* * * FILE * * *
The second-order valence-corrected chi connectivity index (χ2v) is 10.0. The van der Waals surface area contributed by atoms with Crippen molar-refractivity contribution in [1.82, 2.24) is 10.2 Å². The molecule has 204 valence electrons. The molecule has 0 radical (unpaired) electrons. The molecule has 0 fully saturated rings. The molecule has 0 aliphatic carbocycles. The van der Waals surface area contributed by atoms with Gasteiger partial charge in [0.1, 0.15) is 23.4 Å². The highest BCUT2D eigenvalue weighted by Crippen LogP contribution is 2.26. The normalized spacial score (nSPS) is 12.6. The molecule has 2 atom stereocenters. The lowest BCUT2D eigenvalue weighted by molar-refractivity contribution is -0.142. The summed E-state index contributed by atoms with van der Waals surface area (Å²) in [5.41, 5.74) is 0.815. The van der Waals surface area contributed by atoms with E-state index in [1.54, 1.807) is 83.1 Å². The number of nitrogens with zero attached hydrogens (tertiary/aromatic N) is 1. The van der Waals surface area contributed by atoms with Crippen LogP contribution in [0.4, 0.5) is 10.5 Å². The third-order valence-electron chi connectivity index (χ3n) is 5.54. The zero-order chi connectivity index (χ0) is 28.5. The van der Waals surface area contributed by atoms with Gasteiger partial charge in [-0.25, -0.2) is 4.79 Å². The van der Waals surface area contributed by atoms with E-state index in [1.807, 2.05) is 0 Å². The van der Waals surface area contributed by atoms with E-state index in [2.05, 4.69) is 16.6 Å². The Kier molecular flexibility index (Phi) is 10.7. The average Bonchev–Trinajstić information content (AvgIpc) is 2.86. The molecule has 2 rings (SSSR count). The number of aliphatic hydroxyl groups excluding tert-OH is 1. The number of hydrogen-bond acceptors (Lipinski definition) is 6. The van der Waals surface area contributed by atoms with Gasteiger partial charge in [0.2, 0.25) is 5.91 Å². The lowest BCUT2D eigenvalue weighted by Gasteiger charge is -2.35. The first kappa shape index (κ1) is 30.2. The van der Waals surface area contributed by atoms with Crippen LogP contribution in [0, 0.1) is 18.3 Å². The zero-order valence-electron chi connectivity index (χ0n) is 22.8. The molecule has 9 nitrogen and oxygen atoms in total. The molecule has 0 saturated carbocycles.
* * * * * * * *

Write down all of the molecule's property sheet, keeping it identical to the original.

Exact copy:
The second-order valence-corrected chi connectivity index (χ2v) is 10.0. The van der Waals surface area contributed by atoms with Crippen molar-refractivity contribution in [1.82, 2.24) is 10.2 Å². The molecule has 204 valence electrons. The molecule has 0 radical (unpaired) electrons. The molecule has 0 fully saturated rings. The molecule has 0 aliphatic carbocycles. The van der Waals surface area contributed by atoms with Gasteiger partial charge in [0.1, 0.15) is 23.4 Å². The highest BCUT2D eigenvalue weighted by Crippen LogP contribution is 2.26. The normalized spacial score (nSPS) is 12.6. The molecule has 2 atom stereocenters. The lowest BCUT2D eigenvalue weighted by molar-refractivity contribution is -0.142. The summed E-state index contributed by atoms with van der Waals surface area (Å²) in [5.41, 5.74) is 0.815. The van der Waals surface area contributed by atoms with E-state index in [1.54, 1.807) is 83.1 Å². The number of nitrogens with zero attached hydrogens (tertiary/aromatic N) is 1. The van der Waals surface area contributed by atoms with Crippen LogP contribution in [0.4, 0.5) is 10.5 Å². The third-order valence-electron chi connectivity index (χ3n) is 5.54. The zero-order chi connectivity index (χ0) is 28.5. The van der Waals surface area contributed by atoms with Gasteiger partial charge in [-0.25, -0.2) is 4.79 Å². The van der Waals surface area contributed by atoms with E-state index in [1.807, 2.05) is 0 Å². The van der Waals surface area contributed by atoms with E-state index in [2.05, 4.69) is 16.6 Å². The Kier molecular flexibility index (Phi) is 10.7. The average Bonchev–Trinajstić information content (AvgIpc) is 2.86. The molecule has 2 rings (SSSR count). The number of aliphatic hydroxyl groups excluding tert-OH is 1. The number of hydrogen-bond acceptors (Lipinski definition) is 6. The van der Waals surface area contributed by atoms with Gasteiger partial charge in [0.2, 0.25) is 5.91 Å². The lowest BCUT2D eigenvalue weighted by Gasteiger charge is -2.35. The first kappa shape index (κ1) is 30.2. The van der Waals surface area contributed by atoms with Crippen LogP contribution in [0, 0.1) is 18.3 Å². The zero-order valence-electron chi connectivity index (χ0n) is 22.8. The molecule has 9 nitrogen and oxygen atoms in total. The molecule has 0 saturated carbocycles.